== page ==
Photographs from Siberia by Gert Jochems

He goes to Siberia.
With a camera.
He has the disease of the distance.
When he returns his pictures leave me hot and cold.
He comes again and again.
Perhaps I understand why: He is lost.
Even then, and then, his pictures leave me cold and hot.
I do not want to go to Siberia, I want to go to his pictures.
My condition is on paper.
Why he goes there, I ask him.
What he was looking for. He looks at his speechless Siberia.
His photos raise the same question to him: why he wants to see what he does.
It is abandoned, it is difficult inhabited.
How impotent is the occupant of the desolation.
He sees the terrible, powerful poetry thereof.
He do not know if that is allowed.
He photographs his distance and his desire.
He is gracious.
Grace is in the details.
Details are merciless.
He is a detail.
His own loneliness disappears in the desert.
Maybe therefore he goes.
To disappear.
To come back and show us his disappearance.
Self Portrait as Siberia.
Siberia is impossible to photograph.
He knows that.
He himself was impossible to photograph.
Perhaps that is what moves him.
To search the impossible self portrait.
As a ghost area.
Phantom Zone full of shadows.
Afterimage of a presence.
Every movement seems to be a deliverance.
Each movement seems vain.
Cold and warm.
Maybe he sees in the grayness and ruthlessness, in that
infinite, inhuman, incomprehensible landscape a homeland.
Far behind everything and patiently among the people and things,

Rilke said, is a homeland.

His Siberia comes close.
A dream landscape into a vacuous reality.
He looks until it sings.
A beautiful elegy in his eyes.
Does it sing if he is not looking?
No, then it is not heard.
He would also like to photograph it when he is gone.
In the speechlessness.
Siberia is impossible to photograph.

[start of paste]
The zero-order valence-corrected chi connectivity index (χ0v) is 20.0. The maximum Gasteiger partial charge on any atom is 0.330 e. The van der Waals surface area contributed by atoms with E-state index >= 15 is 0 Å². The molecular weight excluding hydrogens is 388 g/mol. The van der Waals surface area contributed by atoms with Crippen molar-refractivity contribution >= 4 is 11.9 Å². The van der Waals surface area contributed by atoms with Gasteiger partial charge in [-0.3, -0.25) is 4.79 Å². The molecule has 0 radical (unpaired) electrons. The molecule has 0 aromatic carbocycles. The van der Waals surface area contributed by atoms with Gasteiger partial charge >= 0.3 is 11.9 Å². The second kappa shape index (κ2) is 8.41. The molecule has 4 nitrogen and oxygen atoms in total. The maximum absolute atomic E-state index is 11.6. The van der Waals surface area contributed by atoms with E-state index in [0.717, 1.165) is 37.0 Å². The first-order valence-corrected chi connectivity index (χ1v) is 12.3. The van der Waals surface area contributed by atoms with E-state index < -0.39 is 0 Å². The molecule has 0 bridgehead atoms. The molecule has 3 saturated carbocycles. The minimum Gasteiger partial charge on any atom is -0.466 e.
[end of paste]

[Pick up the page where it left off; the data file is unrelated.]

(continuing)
He knows that and it moves him.
The landscape of hopelessness.
to bring it in sight.
The banishment of the immeasurable.
There is no end, no way out.
Immunity in three dimensions.
The snow fourth.
The elusive as decor.
There is no drama, it only lasts.
He thinks he’s in Siberia to photograph time.
The toneless drama of the time.
The dramaturgy of an absent and ever present landscape.
Then there are people in the scene.
They live there, they are at home.
He’s on his way in their homeland.
He looks at how they live in the inhospitality that surrounds him,
and when moisture penetrates into him.
Sometimes he goes in their homes, embarrass places in the hopeless.
There plays the drama.
The hopelessness has different contours, shadows and movement.
Then he stands outside again.
As always.
He is an outsider.
Where does someone still stand when outside the immense actual state?
Is he still someone?
It is a impossible point of view.
Yet he is moving again.
It is the only way.
It is impossible to make Siberia visible.
He knows that.
There is only one possibility: to photograph his own Siberia.
Therefore, probably, he moves again.
And he comes back to show us his movements in his Siberia.
The magic of the motionless.
The mermaids song and the lie of the distance. In the snow, the desolation, the troublesome habitability, in the cold and warmth of himself as an unknowable homeland.

The text is written by the author / poet Bernard Dewulf, 2005.

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